If the police use this new kind of equipment to vacuum up all cellphone data in the vicinity (like during a protest), will the police try to say ahead of time that the target is “all major US phone companies”? Will they have to specify ahead of time which protesters’ phones they want to tap? If so, then good; these kinds of “particularity” requirements are very much in the spirit of the protections in the Fourth Amendment. The whole point of the Fourth Amendment (and Article Fourteen of the Massachusetts state constitution) is that you can’t go randomly fishing among a crowd of potentially suspicious people. You have to have an idea ahead of time of whose data you want. Otherwise, law enforcement would happily define the scope of a warrant as “Somerville” and have a free hand to search anywhere within the town.

(5) Requires notification to the subject of the warrant within 7 days, though this notification can be delayed for up to 180 days on request.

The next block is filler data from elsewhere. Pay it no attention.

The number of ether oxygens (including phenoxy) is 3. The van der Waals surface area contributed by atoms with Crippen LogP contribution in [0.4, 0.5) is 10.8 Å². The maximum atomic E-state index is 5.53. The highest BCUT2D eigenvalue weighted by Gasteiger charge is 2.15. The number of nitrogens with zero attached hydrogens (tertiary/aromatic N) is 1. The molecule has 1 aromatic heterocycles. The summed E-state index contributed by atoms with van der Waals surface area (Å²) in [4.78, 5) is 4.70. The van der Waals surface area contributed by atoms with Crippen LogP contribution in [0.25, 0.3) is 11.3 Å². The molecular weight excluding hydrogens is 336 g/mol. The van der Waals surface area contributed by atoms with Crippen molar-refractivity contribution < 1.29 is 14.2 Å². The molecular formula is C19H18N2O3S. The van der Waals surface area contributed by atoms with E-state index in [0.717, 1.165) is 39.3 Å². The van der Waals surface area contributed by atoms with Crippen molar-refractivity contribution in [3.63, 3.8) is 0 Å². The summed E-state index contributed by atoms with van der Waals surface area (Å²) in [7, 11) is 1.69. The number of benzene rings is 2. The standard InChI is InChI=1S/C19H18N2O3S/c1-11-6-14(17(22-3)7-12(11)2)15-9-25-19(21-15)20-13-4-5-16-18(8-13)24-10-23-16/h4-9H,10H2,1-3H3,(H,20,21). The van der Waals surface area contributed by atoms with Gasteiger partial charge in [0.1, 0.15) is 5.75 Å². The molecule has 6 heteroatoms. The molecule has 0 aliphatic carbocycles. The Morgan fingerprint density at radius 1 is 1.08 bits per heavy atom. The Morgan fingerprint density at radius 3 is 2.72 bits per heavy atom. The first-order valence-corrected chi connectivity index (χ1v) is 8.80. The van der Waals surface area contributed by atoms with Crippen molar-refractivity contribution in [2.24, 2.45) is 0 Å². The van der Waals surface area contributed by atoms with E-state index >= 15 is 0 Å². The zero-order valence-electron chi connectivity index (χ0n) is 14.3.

In principle, we should know if we are under surveillance within reasonable time of the surveillance beginning. But what happens, even if this law passes, if the police don’t notify you? It concerns me that this legislation does not yet contain any enforcement. If you violate this law, nothing specific will happen to you. The worst that will happen is that a case may proceed to trial and be thrown out because a warrant was not obtained. That’s not enough. Fewer than 5% of cases ever proceed to trial. Before that, law enforcement will still be able to use the information obtained through an improper search as part of the plea bargaining process. The absence of enforcement still leaves people vulnerable to such abusive actions by law enforcement.